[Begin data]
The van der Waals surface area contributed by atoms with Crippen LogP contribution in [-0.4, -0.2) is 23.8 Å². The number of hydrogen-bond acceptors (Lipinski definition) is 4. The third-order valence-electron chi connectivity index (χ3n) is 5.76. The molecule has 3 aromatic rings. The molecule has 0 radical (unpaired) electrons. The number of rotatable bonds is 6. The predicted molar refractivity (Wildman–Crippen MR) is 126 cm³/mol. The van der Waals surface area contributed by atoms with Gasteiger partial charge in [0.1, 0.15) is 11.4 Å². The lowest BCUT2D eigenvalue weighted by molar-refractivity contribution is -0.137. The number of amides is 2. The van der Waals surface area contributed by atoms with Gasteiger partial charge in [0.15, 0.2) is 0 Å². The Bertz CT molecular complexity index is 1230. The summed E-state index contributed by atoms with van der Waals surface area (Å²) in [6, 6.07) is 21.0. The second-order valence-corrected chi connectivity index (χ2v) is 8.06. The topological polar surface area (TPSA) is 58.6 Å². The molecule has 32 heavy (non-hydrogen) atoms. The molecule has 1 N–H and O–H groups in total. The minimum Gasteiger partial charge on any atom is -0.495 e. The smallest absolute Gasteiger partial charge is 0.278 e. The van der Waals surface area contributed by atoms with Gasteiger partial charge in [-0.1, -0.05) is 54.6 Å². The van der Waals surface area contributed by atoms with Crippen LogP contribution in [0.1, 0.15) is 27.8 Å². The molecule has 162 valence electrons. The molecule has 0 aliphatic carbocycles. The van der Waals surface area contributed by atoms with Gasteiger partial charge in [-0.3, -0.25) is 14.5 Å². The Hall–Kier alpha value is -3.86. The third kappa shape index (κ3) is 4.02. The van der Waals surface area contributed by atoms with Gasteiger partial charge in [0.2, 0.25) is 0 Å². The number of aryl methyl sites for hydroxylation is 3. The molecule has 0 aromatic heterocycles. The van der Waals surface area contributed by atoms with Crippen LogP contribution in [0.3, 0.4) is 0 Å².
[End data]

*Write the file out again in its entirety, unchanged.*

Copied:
The van der Waals surface area contributed by atoms with Crippen LogP contribution in [-0.4, -0.2) is 23.8 Å². The number of hydrogen-bond acceptors (Lipinski definition) is 4. The third-order valence-electron chi connectivity index (χ3n) is 5.76. The molecule has 3 aromatic rings. The molecule has 0 radical (unpaired) electrons. The number of rotatable bonds is 6. The predicted molar refractivity (Wildman–Crippen MR) is 126 cm³/mol. The van der Waals surface area contributed by atoms with Gasteiger partial charge in [0.1, 0.15) is 11.4 Å². The lowest BCUT2D eigenvalue weighted by molar-refractivity contribution is -0.137. The number of amides is 2. The van der Waals surface area contributed by atoms with Gasteiger partial charge in [0.15, 0.2) is 0 Å². The Bertz CT molecular complexity index is 1230. The summed E-state index contributed by atoms with van der Waals surface area (Å²) in [6, 6.07) is 21.0. The second-order valence-corrected chi connectivity index (χ2v) is 8.06. The topological polar surface area (TPSA) is 58.6 Å². The molecule has 32 heavy (non-hydrogen) atoms. The molecule has 1 N–H and O–H groups in total. The minimum Gasteiger partial charge on any atom is -0.495 e. The smallest absolute Gasteiger partial charge is 0.278 e. The van der Waals surface area contributed by atoms with Gasteiger partial charge in [-0.1, -0.05) is 54.6 Å². The van der Waals surface area contributed by atoms with Crippen LogP contribution in [0.1, 0.15) is 27.8 Å². The molecule has 162 valence electrons. The molecule has 0 aliphatic carbocycles. The van der Waals surface area contributed by atoms with Gasteiger partial charge in [-0.3, -0.25) is 14.5 Å². The Hall–Kier alpha value is -3.86. The third kappa shape index (κ3) is 4.02. The van der Waals surface area contributed by atoms with Gasteiger partial charge in [0.2, 0.25) is 0 Å². The number of aryl methyl sites for hydroxylation is 3. The molecule has 0 aromatic heterocycles. The van der Waals surface area contributed by atoms with Crippen LogP contribution in [0.3, 0.4) is 0 Å².